Sunday, February 11, 2024

Value of Amsterdam house doubled in over 350 years - What happened next?

In 1625 Pieter Fransz, a carpenter, built a house on the outskirts of Amsterdam, by the new Herengracht (Gentleman's Canal). A picture of the house can be seen above (at the left) and below.

The Eighty Years' War, (1568–1648), was initially a fight for the Netherlands' independence from Spain, which led to the separation of the northern and southern Netherlands, and the formation of the United Provinces of the Netherlands (the Dutch Republic).

The Dutch Republic was a confederation from 1579 to 1795 and in the 1600s its population was the richest in the world on a per capita basis.

The Southern Netherlands also called the Catholic Netherlands, were part of the Low Countries. They were controlled by Spain (1556–1714), Austria (1714–94) and added into France (1794–1815). This area was most of modern Belgium [at the Congress of Vienna, in 1815, Belgium (The Southern Netherlands) and the Northern Netherlands (Holland) were united to form one state (Belgium became independent in 1831)].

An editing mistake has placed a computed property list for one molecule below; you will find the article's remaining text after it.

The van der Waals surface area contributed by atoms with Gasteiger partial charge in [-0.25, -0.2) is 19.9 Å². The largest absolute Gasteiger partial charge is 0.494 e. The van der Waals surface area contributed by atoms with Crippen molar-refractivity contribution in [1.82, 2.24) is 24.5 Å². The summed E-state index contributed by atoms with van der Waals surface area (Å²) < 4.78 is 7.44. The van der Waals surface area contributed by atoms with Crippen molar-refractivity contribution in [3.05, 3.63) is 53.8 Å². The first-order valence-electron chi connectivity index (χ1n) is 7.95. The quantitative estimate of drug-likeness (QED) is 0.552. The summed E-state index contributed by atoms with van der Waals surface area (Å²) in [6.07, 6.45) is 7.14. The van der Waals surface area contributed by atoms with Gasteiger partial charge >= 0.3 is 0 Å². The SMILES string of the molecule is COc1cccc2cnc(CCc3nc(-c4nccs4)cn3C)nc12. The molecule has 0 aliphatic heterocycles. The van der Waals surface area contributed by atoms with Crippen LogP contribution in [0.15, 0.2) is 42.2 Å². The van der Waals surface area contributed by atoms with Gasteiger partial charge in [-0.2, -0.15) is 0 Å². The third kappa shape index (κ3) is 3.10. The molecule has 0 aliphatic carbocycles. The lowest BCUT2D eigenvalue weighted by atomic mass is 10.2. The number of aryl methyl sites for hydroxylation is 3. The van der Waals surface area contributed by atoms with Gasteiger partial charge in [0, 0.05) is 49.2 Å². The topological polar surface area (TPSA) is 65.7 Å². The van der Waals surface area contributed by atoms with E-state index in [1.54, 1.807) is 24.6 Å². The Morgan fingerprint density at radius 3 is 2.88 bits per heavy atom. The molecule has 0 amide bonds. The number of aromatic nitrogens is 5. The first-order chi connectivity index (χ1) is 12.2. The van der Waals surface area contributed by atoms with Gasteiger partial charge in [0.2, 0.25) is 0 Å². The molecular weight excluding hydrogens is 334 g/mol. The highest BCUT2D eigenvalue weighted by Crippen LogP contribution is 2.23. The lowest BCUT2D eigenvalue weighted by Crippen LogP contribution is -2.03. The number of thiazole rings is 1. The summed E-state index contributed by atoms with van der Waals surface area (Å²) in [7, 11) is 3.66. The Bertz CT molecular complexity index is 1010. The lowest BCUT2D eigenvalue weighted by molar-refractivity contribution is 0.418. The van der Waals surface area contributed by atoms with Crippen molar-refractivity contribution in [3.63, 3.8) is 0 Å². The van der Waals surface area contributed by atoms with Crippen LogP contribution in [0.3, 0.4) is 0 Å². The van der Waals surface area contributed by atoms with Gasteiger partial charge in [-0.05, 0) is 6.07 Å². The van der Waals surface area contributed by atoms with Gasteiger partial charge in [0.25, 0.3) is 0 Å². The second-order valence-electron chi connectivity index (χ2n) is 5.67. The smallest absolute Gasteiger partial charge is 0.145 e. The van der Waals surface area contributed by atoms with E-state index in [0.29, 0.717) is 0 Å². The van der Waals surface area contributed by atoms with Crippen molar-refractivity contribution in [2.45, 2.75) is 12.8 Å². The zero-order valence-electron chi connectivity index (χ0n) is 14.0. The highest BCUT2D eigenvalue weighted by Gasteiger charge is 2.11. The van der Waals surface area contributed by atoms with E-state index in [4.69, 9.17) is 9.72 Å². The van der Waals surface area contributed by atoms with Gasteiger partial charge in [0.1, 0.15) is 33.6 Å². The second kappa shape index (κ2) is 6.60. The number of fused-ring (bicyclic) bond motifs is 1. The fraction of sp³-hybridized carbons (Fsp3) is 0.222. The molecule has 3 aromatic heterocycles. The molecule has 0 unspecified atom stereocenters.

First Modern Economy: Myths on tulips & most valuable firm in history

Piet Eichholtz (1962), professor of Real Estate and Finance at Maastricht University, in 1997 published 'A Long-Run House Price Index: The Herengracht Index, 1628-1973.'

Prof Eichholtz had transactional details for 487 houses on the Herengracht and from 1632 to 1634 house prices fell almost 50%.

In 1636 alone 17,000 people or 14% of the Amsterdam population died during a plague.

700 years of Amsterdam was celebrated in 1975. The book 'Vier eeuwen Herengracht'(1975 'Four Centuries Herengracht') chronicled all the families that had lived on the Herengracht.

The average real price increase after World War II was about 3.2% per annum. Nevertheless, the real value of the index in 1973 was only twice as high as it was in 1628.

Prof Anne Goldgar, the author of 'Tulipmania: Money, Honor, and Knowledge in the Dutch Golden Age' (2007) wrote that the crash in 1637 was probably caused by unsustainability, and fears of oversupply. But the effect wasn't nearly as bad as the story suggests.

"I looked to try and find anybody that was made bankrupt because this is the myth of course that people were drowning themselves in canals because they were made bankrupt," she says. "Actually I couldn't find anybody that was bankrupt because of Tulip Mania."

Lodewijk Petram, author of ‘The World’s First Stock Exchange’ (2014) says “There were some 285 people actively involved in bulb trading in Haarlem, with an estimated sixty traders in Amsterdam.”

The Dutch economy primarily flourished due to its efficient textile, shipbuilding, and agricultural industries; also its development of an advanced financial system; and its establishment of monopolies on international trade such as in spices, sugar, and slaves were important. Migration to The Netherlands also helped.